by Claudia Dudley
Life is stressful.
The evening news provides constant reminder of world, state and community problems, then we add our own-relationships, work, money. No wonder it’s hard to find inner peace these days.
How do you handle stress?
Many of us would rather not deal with it at all, but self-medicate with alcohol, drugs, food and other addictive behaviors. Others internalize it, and later find themselves with headaches, any variety of body tensions, and emotional outbursts.
Unfortunately, the stress doesn’t end. We need to learn to manage stress before it creates illness. One way is through the ancient system of self-improvement called hatha yoga. Kripalu yoga is one of the many styles of teaching hatha yoga.
The practice of Kripalu yoga is designed to lead us to an ever-increasing knowledge of our mind and body’s needs in order to achieve and maintain good physical, mental and spiritual health. In short, it deals with the whole person. People in my classes range in age from 15 to 86. Many suffer from a broad range of medical conditions including heart disease, cancer, high blood pressure, asthma, arthritis, osteoporosis, back problems, mental illness, and stress related disorders. Others are here to improve their strength, flexibility, and balance, as well as cultivate inner stillness.
The course is the same for everyone. We don’t emphasize what is wrong with people but rather what is right with them: their capacity for learning, for mobilizing their inner strengths and for changing behavior in new and imaginative ways. Each session includes postures, guided breathing, relaxation and meditation.
Postures (asanas), help lubricate the body. They keep the muscles and joints running smoothly, stretch and tone the internal organs, and increase circulation, without creating fatigue.
Each person goes to their own limits of strength, flexibility and balance. There’s no molding to some preconceived ideal form; but rather in finding one’s own edge, we allow ourselves to be challenged, without creating pain.
When we’re holding a posture we focus on body sensations. If the sensation happens to be an itch or an ache, then, instead of changing position or putting it out of our mind, we go right into the sensation. In doing so, it can actually resolve.
The second aspect of a yoga practice is breathing (pranayama). Stop and observe how you’re breathing right now. Are you using the full capacity of your lungs? Most of us do basic survival breathing, using about 1/7 of our lungs capacities. Yoga emphasizes how to breathe correctly. Research confirms that consciously directed breathing can have the following benefits: reduced stress, sound sleep, clear sinuses, smoking cessation, improved sports performances, relief from constipation and headaches, reduced allergy and asthma symptoms, relief from menstrual cramps, lower blood pressure, and emotional calmness.
Relaxation (pratyahara) helps release physical and emotional tension in the body. We relax both while we’re holding the posture and after the posture. Relaxation is crucial for our well being as well as an important tool for pain relief. If you’re in pain and you tense up, you hurt more. Instead of automatically grabbing for a pill, in yoga we allow ourselves to feel the pain, and relax into it. In doing so, it starts to dissolve.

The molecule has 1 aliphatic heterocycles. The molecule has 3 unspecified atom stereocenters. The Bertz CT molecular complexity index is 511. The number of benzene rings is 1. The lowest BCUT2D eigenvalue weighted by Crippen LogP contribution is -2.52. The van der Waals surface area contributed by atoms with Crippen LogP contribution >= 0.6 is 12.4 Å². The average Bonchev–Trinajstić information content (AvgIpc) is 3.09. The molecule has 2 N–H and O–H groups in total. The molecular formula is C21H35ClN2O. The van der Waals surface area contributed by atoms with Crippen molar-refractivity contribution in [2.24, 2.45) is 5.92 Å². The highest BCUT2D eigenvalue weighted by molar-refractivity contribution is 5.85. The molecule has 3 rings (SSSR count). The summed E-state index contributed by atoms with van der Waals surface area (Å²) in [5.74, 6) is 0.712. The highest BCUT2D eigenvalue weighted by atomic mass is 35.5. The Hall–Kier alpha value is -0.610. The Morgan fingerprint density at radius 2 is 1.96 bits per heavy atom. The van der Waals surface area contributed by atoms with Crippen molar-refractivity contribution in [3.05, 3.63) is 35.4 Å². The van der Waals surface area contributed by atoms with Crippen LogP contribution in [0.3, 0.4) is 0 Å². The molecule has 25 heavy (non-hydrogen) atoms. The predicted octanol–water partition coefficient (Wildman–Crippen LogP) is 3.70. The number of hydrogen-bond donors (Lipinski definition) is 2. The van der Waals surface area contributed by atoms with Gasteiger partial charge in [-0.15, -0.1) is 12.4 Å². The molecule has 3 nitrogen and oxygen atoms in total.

Just about all medical programs for healing, whether for emotional, mental or physical problems, include rest. Rest is also a wonderful preventive tool, yet most of us don’t know how to relax, or feel guilty when we do. So here it is in print: It’s OK to RELAX. You’ll improve the quality of your life.
Lastly, we have meditation, which to some may seem like a mystical phenomenon. But another word for meditation is simply "awareness." It’s about paying attention to the only time you have to live, namely this present moment.
Does your mind ever wander? Worrying about the future or regretting the past? Through focusing on sensations, meditation quiets the chatter of the mind. And when the mind is quiet, we’re not as angry, worried or anxious.
Hence the practice of yoga brings not only physical health, but also mental health.
Medical research has recently shown that the regular practice of yoga can relieve high blood pressure, arthritis, arteriosclerosis, chronic fatigue, asthma and varicose veins. In addition, resistance to tumors and viruses improves, heart conditions improve and cholesterol and blood sugar levels can be lowered.
Today there is no doubt of yoga’s effectiveness as both a curative and preventive medicine.
The best reason of all to practice yoga doesn’t come from an article. Ask your body how it feels when you get up in the morning. Can you do the things you used to be able to do? That’s got to be the best inspiration of all to start practicing Kripalu yoga, and feeling good about the body you live in.
The Mountain Posture
This deceptively simple standing posture provides the lessons of postural awareness, pelvic positioning and leg strengthening that are crucial to back health. It helps correct postural deviations and their associated pain. The mountain provides the basic alignment for other standing postures, and leaves you feeling grounded and balanced.
Stand erect with the feet 2-3 inches apart and arms down by your side. Shift your weight so it is distributed evenly between the balls and heels of the feet.
Lift up your kneecaps by tightening your thighs. Tuck your tailbone under, slightly contracting your buttocks.
Lift the crown of the head, feeling the spine elongate. Slowly raise your arms out to the side and overhead, stretching your arms from the armpit to the fingers. Palms face each other. Keep your shoulders relaxed. Lift your fingers up toward the sky.
Softly focus your gaze at a point in front of you along the horizon. Hold to your body’s limit, breathing fully.